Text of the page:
Scientists have used the most powerful telescope ever built for peering into the depths of the universe to witness a planet being born for the first time.
The newborn world was snapped using the ESO’s Very Large Telescope in Chile’s Atacama desert and is thought to be 370 light years from Earth.
It was the telescope’s Sphere instrument, which allows experts to measure the brightness of the planet, that initially made the discovery.
Researchers were alerted to the birth of the new world by analysing different wavelengths of light to measures the properties of its atmosphere.
The discovery is a significant step forward in space exploration and provides new insight into how planets form.
This spectacular image from the Sphere instrument on ESO’s Very Large Telescope is the first clear image of a planet caught in the very act of formation around the dwarf star PDS 70. The planet stands clearly out, visible as a bright point to the right of the centre of the image
The discovery was led by a team at the Max Plank Institute for Astronomy as part of the European Southern Observatory project.
Dubbed PDS 70b, the new planet is seen emerging from the shadow of its young star as the solar system forms.
Previous attempts to watch planet formation have been obscured by a cloud of dust from the new world.
However, this latest image from the VLT bypassed the dust by analysing the light around the newly-formed planet.
The dark region at the centre of the image produced is due to a filter which blocks the blinding light of the star and allows astronomers to detect the planet.
The planet itself is the bright orb of light to the right of the black disk.
The coronograph is a key part of the discovery, as without it, the sheer brightness of the light produced by its host star PDS 70 would overwhelm any light coming from the planet, making it indistinguishable.
WHAT IS THE VERY LARGE TELESCOPE?
The European Southern observatory (ESO) built the most powerful telescope ever made and called it the Very Large Telescope (VLT).
The telescope is widely regarded as one of the most advanced optical instruments ever made and consists of four Telescopes.
The main mirrors measures 8.2 metres (27 feet) in diameter and there are also four movable 1.8 metre (six feet) diameter auxiliary telescopes.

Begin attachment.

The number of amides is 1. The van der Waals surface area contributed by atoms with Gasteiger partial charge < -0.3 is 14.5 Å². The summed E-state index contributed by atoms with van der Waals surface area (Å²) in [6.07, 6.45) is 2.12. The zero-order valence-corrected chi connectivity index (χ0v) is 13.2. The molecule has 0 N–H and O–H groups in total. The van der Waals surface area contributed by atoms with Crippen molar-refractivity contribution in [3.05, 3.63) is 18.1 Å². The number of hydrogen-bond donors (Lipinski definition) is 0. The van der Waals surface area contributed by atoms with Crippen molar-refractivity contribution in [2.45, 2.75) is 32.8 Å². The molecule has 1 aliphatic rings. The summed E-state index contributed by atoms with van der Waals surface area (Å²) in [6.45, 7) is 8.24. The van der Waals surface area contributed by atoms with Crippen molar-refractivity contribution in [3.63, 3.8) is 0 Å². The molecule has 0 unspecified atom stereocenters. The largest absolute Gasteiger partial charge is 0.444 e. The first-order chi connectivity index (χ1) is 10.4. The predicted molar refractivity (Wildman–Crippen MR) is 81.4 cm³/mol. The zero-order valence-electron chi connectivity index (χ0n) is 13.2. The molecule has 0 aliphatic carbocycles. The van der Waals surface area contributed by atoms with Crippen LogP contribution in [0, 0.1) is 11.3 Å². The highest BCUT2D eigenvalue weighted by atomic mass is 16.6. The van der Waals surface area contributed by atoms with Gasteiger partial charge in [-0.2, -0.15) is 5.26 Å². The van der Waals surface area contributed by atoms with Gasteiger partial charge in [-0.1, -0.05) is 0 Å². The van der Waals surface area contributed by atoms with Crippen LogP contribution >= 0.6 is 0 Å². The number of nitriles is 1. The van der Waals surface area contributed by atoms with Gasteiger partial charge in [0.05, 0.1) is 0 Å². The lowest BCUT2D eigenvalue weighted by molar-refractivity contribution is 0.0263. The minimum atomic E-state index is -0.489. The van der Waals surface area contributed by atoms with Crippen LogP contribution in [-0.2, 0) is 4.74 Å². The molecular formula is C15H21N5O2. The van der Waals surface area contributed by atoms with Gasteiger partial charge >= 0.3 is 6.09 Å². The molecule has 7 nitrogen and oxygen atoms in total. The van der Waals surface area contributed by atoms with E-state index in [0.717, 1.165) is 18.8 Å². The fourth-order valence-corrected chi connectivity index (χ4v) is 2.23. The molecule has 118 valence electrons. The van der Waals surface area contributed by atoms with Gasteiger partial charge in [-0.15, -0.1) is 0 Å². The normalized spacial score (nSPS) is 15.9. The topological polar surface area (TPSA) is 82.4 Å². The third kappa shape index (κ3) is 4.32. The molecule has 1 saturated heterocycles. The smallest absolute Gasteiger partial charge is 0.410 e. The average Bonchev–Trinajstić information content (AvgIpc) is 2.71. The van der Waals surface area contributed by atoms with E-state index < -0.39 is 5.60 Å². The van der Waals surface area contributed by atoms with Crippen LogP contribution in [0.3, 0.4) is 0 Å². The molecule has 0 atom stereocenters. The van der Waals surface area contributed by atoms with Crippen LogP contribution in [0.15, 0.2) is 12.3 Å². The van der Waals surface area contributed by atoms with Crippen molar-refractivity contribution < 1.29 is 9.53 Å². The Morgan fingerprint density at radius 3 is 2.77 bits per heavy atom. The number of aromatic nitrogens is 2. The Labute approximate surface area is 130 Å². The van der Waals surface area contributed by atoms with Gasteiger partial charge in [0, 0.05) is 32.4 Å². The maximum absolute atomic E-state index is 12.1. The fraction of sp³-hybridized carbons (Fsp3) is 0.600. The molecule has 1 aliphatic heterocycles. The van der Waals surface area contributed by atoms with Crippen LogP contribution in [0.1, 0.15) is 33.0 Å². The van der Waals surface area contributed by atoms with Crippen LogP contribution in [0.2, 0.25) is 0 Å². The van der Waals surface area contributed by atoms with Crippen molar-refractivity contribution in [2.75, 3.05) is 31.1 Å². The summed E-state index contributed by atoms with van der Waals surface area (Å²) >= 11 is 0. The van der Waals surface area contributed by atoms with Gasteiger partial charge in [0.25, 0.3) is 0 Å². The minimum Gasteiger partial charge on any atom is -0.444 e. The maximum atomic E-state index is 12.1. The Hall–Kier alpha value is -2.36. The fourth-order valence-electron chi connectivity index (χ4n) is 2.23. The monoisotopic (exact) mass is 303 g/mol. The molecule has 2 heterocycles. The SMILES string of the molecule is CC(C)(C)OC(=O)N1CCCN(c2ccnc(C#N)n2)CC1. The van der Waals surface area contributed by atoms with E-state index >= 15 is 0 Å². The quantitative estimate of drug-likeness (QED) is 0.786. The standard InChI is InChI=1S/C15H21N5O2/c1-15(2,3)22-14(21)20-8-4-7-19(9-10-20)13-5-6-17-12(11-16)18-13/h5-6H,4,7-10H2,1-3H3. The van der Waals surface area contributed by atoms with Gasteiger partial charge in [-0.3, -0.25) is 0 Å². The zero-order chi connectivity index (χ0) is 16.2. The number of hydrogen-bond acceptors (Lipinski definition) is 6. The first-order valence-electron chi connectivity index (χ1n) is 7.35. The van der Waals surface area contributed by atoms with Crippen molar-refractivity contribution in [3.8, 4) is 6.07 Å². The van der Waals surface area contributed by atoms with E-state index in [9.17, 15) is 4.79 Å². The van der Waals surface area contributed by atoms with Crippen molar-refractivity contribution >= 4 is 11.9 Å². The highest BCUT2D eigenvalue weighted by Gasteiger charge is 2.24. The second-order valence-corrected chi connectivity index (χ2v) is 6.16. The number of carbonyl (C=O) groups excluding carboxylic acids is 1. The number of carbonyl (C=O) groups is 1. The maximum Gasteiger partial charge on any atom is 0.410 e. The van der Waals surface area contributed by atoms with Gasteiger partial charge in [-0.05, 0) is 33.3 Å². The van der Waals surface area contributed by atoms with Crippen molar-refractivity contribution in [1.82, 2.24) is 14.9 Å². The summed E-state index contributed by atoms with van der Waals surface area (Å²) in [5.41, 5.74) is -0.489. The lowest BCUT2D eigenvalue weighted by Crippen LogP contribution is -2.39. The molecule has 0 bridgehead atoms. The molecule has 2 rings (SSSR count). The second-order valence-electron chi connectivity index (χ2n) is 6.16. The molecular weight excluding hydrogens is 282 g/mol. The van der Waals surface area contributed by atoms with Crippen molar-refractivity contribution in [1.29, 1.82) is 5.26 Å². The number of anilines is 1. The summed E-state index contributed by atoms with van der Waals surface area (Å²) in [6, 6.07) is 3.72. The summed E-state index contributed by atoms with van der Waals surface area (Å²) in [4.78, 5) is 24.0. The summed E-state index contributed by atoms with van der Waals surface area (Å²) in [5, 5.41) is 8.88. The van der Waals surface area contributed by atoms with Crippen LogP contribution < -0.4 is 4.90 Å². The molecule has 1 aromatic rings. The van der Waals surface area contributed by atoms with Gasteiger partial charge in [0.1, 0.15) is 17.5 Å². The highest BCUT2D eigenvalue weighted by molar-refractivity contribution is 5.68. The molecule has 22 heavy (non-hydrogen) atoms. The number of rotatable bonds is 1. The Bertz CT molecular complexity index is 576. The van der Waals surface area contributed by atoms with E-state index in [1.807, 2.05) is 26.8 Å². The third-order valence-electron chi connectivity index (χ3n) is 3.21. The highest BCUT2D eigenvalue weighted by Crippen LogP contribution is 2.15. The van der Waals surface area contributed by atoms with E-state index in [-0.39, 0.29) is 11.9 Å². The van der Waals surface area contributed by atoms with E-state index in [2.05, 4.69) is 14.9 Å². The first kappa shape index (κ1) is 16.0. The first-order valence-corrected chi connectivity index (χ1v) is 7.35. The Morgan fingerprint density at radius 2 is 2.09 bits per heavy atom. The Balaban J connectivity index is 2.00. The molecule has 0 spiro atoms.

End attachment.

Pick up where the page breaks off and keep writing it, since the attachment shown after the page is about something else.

The large telescopes are called Antu, Kueyen, Melipal and Yepun.
The first of the Unit Telescopes, ‘Antu’, went into routine scientific operations on 1 April 1999.
The telescopes can work together to form a giant ‘interferometer’.
This interferometer allows images to be filtered for any unnecessary obscuring objects and, as a result, astronomers can see details up to 25 times finer than with the individual telescopes.
It has been involved in spotting the first image of an extrasolar planet, tracking individual stars moving around the supermassive black hole at the centre of the Milky Way and observing the afterglow of the furthest known Gamma ray burst.
‘These discs around young stars are the birthplaces of planets, but so far only a handful of observations have detected hints of baby planets in them,’ explains Miriam Keppler, who lead the team behind the discovery of PDS 70’s still-forming planet.
‘The problem is that until now, most of these planet candidates could just have been features in the disc.’
It is believed that the planet is roughly 1.8 billion miles (three billion kilometres) from the central star, about the same as the distance between Uranus and the Sun.
For scale, that is almost as far as travelling around Earth’s equator almost 75,000 times.
Despite being this far from its star, the gas giant has a mass a few times heavier than Jupiter and its surface temperature exceeds 1,000°C (1832°F).
The newborn world was snapped using the ESO’s Very Large Telescope (pictured) in Chile’s Atacama desert and is thought to be 370 light years from Earth. It filtered out the signals of other celestial bodies to make the discovery possible
Sphere had to use specially designed observing strategies and data processing techniques to filter out the signal of the faint planetary companions around the bright young star to make this discovery possible.
Thomas Henning, director at the Max Planck Institute for Astronomy and leader of the teams, summarises the scientific adventure: ‘After more than a decade of enormous efforts to build this high-tech machine, now Sphere enables us to reap the harvest with the discovery of baby planets!’
The Kepler telescope has been used to capture pictures of planets in their formative years, but not at this level of detail.
Dr Keppler says that the methods employed by the Kepler telescope, which is in orbit, are not perfect.
Kepler looks for drops in brightness as a planet passes in front of the star.
‘In this case we now have a direct image [of the planet] in its ‘birthplace’, which is the circumstellar disc,’ Dr Keppler told The Guardian.
‘This is especially important because people have been wondering [for a long time], how these planets actually form and how the dust and the material in this disc forms [into] a planet, and now we can directly observe this.’
The full findings will be published in two upcoming papers in the journal Astronomy and Astrophysics.
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